Documentary Review: A pioneering diver, ecologist and filmmaker — “Becoming Cousteau”

Jacques Cousteau was an omnipresent part of the lives of generations, the first “undersea explorer,” inventor of the aqualung — which brought modern scuba diving to life –a one-time oil-company sponsored explorer who helped develop undersea oil extraction who became the greatest environmentalist of his day, he cast a giant shadow over world culture and the ways all of us think about the planet and its oceans.

But in “Becoming Cousteau,” the revealing and moving new documentary now streaming on Disney+, filmmaker Liz Garbus shows us a passionate man who drifted into despair in his later years, an imperfect man who was his own harshest critic, an icon so embittered by the lack of progress in saving the oceans and the planet that he resented even giving autographs by the end.

If there’s a good thing about the passing of Jacques-Yves Cousteau in 1997, it’s that he exited before the narcissistic selfie mania that would have surely driven him mad.

You couldn’t miss Cousteau on North American TV when I was growing up. His “Undersea World” series and specials were an ABC staple, so much so that he became an object of imitation and fun, taken for granted by a culture that got its first taste of what the world under the sea looked like through his documentaries, a label he hated right from the start.

“They are adventure films!”

The first surprise “Becoming Cousteau” delivers in this re-examination of his life is that the ex-French Navy officer saw himself, first and foremost, as a filmmaker. “My sense of cinema” was his great gift, he insisted, not his passion for the sea, his inventing or his talent for communicating the urgent need to save this “undersea world” from unchecked pollution, exploitation and development.

He got his first film camera at 13, during the silent film era. And one of the reasons “Becoming Cousteau” is so revelatory is the fact that Garbus had access to a treasure trove of early footage, films Cousteau shot right after taking up snorkeling and spear fishing as rehab after a bad car accident in the 1930s.

An American had already popularized holding-your-breath recreational diving — snorkeling. Spear fishing existed all over the world, even places where the water wasn’t warm enough to dive in and pursue your prey.

But Cousteau met someone who’d invented a gas regulator for cars, and adapted that for the first scuba tanks, liberating him to explore the world that so transfixed him.

We learn that his first wife, Simone, loved the sea as much as he did and loved the converted U.S. minesweeper he turned into the “Calypso” after World War II even more. She lived on it as he traveled the globe, marketing the films he started making in the 1950s, becoming a “brand” for diving and taking a camera down with you.

The early history is the most interesting part of this film, taking us back to the events that put him in the water and made it his passion.

His celebrity is reflected in the scores of TV show appearances, as interview subject and more, that were a part of his growing fame in the ’60s and 70s, a wizened grandfatherly Frenchman with a stocking cap and pipe always at hand.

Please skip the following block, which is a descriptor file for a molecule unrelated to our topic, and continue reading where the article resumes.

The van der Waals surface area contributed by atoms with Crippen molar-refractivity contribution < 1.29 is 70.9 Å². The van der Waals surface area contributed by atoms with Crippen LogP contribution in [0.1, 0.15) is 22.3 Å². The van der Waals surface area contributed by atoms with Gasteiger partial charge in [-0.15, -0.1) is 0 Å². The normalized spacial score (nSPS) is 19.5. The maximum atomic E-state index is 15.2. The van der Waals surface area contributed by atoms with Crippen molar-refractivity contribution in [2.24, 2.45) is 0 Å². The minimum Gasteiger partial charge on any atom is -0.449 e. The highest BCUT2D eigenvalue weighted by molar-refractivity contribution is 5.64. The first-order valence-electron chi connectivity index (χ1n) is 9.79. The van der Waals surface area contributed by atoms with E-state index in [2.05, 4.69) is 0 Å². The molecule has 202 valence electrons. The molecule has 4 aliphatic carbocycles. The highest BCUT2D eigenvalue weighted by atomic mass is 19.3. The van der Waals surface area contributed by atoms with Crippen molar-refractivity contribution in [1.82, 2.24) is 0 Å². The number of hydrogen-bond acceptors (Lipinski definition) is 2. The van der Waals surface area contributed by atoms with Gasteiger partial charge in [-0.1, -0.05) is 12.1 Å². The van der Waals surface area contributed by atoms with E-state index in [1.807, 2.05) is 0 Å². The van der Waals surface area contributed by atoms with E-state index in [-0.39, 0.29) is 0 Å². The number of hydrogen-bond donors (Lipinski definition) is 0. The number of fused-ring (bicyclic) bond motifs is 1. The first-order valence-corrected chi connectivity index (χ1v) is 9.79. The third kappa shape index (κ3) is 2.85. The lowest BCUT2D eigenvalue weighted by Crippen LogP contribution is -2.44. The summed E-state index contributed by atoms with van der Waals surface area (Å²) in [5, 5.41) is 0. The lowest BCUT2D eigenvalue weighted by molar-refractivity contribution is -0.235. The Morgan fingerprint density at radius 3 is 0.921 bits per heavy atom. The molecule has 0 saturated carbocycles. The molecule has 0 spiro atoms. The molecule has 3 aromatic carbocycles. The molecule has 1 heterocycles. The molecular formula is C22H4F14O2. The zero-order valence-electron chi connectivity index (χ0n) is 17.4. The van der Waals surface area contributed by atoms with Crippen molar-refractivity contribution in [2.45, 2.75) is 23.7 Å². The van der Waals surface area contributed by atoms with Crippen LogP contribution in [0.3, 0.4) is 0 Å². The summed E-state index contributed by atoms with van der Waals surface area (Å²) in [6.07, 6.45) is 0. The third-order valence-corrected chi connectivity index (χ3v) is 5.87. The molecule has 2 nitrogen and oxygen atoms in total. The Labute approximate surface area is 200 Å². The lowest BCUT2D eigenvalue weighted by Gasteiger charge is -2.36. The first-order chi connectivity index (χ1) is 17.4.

But we’re also reminded that he considered himself a bad parent and became embittered and depressed after the death of his partner and “favored” son Philippe, who crashed flying a plane for a documentary project he was producing.

If you followed his work at all, you remember the later films and their bleak depictions of pollution and the dying seas — his beloved Mediterranean especially — that he’d once shown us were full of life. He never quite gave up, but some of the fire went out of him even as the planet was finally awakening to a threat he’d seen coming since the ’60s.

“My job was to show what was in the sea so people would get to know and love it…You only protect what you love.”

If he thought himself a failure, as the film suggests, that’s a crying shame. Like millions of others, I was fascinated by what he showed us was underwater and made snorkeling a lifelong passion. Seeing footage of him watching a 1960s NASA launch just down the street from where I dock the sailing yacht I live on reminded me of his role in making a life by the sea, on it and under it, so damned attractive.

His reflective nature meant that he quickly realized that he was no better than others at protecting the sea in his youth, and that he recognized his biggest failings were humanity’s, he and we “just didn’t know any better.” His faith, shaken as it no doubt was, was that we’d wake up to the threat and act decisively, just as he did.

The jury’s still out on that, but not on Cousteau. He is a singular figure in human history, and “Becoming Cousteau” does a decent job of showing how that came to be, the burden it might have been and the regrets he left behind, many of them warnings which we’re still only slowly taking heed of over two decades after his death.

Rating: PG-13 for brief strong language, some disturbing images and smoking.

Cast: Jacques Cousteau, Philippe Cousteau, Jean-Michel Cousteau, Francine Cousteau, Simone Cousteau, Albert Falco, Frédéric Dumas, Dick Cavett, Jocelyne de Pass, David L. Wolper and the voice of Vincent Cassel.

Credits: Directed by Liz Garbus, scripted by Mark Monroe and Pax Wasserman. A National Geographic Film on Disney+.

Running time: 1:34

About Roger Moore

Movie Critic, formerly with McClatchy-Tribune News Service, Orlando Sentinel, published in Spin Magazine, The World and now published here, Orlando Magazine, Autoweek Magazine
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